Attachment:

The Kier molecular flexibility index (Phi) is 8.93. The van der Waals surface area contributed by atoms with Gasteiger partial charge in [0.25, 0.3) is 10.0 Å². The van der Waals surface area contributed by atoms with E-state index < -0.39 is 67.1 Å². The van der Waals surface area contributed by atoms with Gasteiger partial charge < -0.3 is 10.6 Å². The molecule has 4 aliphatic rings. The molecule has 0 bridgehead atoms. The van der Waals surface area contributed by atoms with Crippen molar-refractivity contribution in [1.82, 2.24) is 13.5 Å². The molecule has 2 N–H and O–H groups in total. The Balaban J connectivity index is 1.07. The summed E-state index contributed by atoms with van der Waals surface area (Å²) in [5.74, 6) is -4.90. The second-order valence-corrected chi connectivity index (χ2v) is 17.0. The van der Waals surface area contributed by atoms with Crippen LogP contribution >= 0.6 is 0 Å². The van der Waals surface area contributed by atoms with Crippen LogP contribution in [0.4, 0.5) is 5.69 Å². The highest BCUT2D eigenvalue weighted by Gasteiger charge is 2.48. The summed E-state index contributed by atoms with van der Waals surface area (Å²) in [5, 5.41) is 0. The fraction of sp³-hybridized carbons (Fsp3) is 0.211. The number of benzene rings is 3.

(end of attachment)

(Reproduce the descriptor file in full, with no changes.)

The Kier molecular flexibility index (Phi) is 8.93. The van der Waals surface area contributed by atoms with Gasteiger partial charge in [0.25, 0.3) is 10.0 Å². The van der Waals surface area contributed by atoms with E-state index < -0.39 is 67.1 Å². The van der Waals surface area contributed by atoms with Gasteiger partial charge < -0.3 is 10.6 Å². The molecule has 4 aliphatic rings. The molecule has 0 bridgehead atoms. The van der Waals surface area contributed by atoms with Crippen molar-refractivity contribution in [1.82, 2.24) is 13.5 Å². The molecule has 2 N–H and O–H groups in total. The Balaban J connectivity index is 1.07. The summed E-state index contributed by atoms with van der Waals surface area (Å²) in [5.74, 6) is -4.90. The second-order valence-corrected chi connectivity index (χ2v) is 17.0. The van der Waals surface area contributed by atoms with Crippen LogP contribution >= 0.6 is 0 Å². The van der Waals surface area contributed by atoms with Crippen LogP contribution in [0.4, 0.5) is 5.69 Å². The highest BCUT2D eigenvalue weighted by Gasteiger charge is 2.48. The summed E-state index contributed by atoms with van der Waals surface area (Å²) in [5, 5.41) is 0. The fraction of sp³-hybridized carbons (Fsp3) is 0.211. The number of benzene rings is 3.